PRC, DOLE renew tieup on workplace health, safety


THE Philippine Red Cross (PRC) renewed on Tuesday its partnership with the Department of Labor and Employment (DOLE), to promote health and safety in workplaces.

PRC Chairman Richard J. Gordon signed a Memorandum of Agreement (MOA) with DOLE Secretary Bienvenido Laguesma on the first leg of  PRC’s three-day 33rd Biennial National Convention at the Manila Hotel. 

“This [partnership] will ultimately help and sustain the Department of Labor and Employment’s efforts towards the creation of a workplace culture that advocates a safe, healthy and inclusive work environment,” said the labor chief. 

According to him, it’s important to secure the welfare and well-being of the labor sector, particularly those in small-scale businesses, which are considered the lifeblood of the country’s economy yet lacking the capability and resources to espouse sustainable occupational safety and health best practices.

“We, at DOLE, recognize the important role of our micro enterprises,” he said, while citing the preliminary results of the nationwide 2021 Updating of the List of Establishments (ELU) of the Philippine Statistics Authority, which shows 977,670 micro, small and medium enterprises (MSME) out of a total of 1,080,638 establishments in the country. “That’s why our priority target are the the workers of micro enterprises to benefit from this partnership.”

Under the MOA, the PRC will conduct life-saving courses like basic and advanced first aid training for 800,000 MSME employees for the next 12 months. DOLE will finance this P1.2-billion training initiative to hone and develop the response skills of micro enterprise workers in case of emergency at their workplace.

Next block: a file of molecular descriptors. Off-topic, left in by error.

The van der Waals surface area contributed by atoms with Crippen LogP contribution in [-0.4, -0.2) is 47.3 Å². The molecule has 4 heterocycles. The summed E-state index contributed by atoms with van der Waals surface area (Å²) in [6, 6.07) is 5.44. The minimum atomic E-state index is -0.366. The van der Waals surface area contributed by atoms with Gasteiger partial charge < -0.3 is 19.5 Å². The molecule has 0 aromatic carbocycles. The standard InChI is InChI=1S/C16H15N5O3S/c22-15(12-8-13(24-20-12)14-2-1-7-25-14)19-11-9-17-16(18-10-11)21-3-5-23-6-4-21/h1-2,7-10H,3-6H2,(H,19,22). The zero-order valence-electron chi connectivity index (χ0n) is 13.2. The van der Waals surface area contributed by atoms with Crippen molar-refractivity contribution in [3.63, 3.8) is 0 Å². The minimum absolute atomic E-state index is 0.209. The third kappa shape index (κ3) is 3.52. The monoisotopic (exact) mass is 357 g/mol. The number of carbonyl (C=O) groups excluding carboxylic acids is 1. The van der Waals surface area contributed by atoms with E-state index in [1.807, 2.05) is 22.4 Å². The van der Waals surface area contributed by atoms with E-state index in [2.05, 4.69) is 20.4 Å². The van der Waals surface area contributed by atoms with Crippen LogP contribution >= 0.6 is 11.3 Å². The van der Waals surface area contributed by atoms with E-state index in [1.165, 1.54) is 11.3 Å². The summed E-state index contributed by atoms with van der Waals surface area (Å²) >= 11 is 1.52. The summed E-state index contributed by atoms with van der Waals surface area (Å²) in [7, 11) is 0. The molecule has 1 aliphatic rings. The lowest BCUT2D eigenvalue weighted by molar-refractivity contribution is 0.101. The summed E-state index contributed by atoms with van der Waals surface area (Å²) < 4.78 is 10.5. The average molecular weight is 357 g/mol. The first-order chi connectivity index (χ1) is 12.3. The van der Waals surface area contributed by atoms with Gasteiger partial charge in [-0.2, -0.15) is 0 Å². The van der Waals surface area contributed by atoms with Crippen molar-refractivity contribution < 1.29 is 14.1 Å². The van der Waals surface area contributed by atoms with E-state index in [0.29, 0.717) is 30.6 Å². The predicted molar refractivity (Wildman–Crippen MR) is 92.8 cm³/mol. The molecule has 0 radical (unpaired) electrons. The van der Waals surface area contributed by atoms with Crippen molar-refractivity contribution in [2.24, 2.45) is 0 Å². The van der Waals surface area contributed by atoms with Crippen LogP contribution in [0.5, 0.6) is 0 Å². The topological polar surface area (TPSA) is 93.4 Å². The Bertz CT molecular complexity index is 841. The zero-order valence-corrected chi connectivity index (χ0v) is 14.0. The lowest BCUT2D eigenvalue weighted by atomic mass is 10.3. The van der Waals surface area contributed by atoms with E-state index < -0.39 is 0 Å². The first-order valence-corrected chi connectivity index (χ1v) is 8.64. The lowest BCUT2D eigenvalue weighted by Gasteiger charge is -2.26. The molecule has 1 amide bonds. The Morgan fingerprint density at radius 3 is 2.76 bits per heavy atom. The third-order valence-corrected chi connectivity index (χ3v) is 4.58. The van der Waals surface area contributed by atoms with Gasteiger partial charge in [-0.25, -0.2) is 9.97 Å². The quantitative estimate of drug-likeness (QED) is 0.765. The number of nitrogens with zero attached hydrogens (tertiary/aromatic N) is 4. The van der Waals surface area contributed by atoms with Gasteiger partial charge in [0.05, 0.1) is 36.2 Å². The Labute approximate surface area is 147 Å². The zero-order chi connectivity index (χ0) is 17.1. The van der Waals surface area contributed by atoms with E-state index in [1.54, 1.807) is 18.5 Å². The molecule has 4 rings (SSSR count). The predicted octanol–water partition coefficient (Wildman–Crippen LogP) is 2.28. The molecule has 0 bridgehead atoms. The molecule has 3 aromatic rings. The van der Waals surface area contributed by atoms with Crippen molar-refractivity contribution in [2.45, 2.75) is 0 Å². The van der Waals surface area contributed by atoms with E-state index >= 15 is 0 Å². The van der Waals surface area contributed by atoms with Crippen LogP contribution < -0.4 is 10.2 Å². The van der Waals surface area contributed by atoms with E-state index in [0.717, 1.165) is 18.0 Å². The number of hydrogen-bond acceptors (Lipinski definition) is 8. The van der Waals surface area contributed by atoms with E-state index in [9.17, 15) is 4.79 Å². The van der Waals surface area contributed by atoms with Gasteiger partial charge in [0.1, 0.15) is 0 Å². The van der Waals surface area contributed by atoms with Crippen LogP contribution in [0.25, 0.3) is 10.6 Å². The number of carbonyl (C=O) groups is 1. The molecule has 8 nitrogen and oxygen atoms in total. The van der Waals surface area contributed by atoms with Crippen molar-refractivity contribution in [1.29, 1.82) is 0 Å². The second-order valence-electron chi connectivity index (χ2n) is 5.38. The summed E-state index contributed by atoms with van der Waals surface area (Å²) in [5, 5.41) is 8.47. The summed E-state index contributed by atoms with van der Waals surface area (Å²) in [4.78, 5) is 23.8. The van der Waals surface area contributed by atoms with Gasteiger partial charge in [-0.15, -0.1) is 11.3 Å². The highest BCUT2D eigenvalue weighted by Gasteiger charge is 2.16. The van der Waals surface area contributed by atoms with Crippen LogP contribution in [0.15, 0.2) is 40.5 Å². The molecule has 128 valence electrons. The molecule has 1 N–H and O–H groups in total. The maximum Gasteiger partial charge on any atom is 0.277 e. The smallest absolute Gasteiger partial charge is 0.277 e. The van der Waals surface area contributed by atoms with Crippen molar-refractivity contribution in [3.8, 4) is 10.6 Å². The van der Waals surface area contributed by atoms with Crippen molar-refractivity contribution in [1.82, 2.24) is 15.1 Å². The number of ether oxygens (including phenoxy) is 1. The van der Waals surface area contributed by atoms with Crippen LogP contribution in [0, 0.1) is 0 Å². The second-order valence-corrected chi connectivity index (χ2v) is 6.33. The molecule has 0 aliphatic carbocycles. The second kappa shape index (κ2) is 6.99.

“When we sign this, we have to work on it. It’s not going to be easy because at 800,000 in one year, all the chapters will have to train first aiders. They will need at least 2,500 [trainees] a day in the entire country, and they will be re-certified after two years,” Gordon noted.

What’s next

AT PRC’s 75th Founding Anniversary celebration last April 15, the foremost humanitarian organization affirmed a more enhanced and transformative humanitarian service in the coming years.

In a press briefing at the sideline of the biennial meeting, Gordon said they are further developing their volunteers to become more adept in their emergency or disaster response skills for any looming international or domestic conflicts in the next several years.

“We still have an insurgency here and we’re getting into a situation where Asia or the Indo-Pacific region would have a possible violent altercation. In this case, I want to make sure that we have all our volunteers preparing in case there’s a war, in case the bullets start coming in, or in case the refugees come in from Taiwan,” he said of the growing concern on China’s likely invasion of Taiwan amid the latter’s latest military maneuvers around the small strait up north of the Philippines.

Apart from the ensuing Covid-19 crisis, the PRC chairman said they are bracing for the possible outbreak of other diseases like the measles and HIV that could be the “next pandemic” in the country if left unaddressed. 

In fact, he said only 63 percent of the population have been immunized against measles, while the prevalence of HIV among Filipinos has increased from one person per day to two persons an hour. 

“Now, we have the problem of malnutrition. We have 5,000 people dying every year because they are malnourished—mainly from young people of this country. That’s not good. So we’re going to tackle that as well,” he added. “Also, we’ll be preparing for massive disasters because, as what is happening in the whole world, climate change is affecting it.”

Gordon revealed that they will establish a diagnostic hospital in their 14-hectare property in Marikina that could provide services, such as ultrasound, MRI, CAT Scan, etc.

To support this, he said they plan to put up a mall with it—the proceeds of which will then be used to build medical and nursing schools next to the healthcare facility.

“We’re still doing the study and still fishing for people who would want to invest because this is going to be a hospital that will be funded by commercial operations,” he said. “So those are just some of the things that we’re doing.”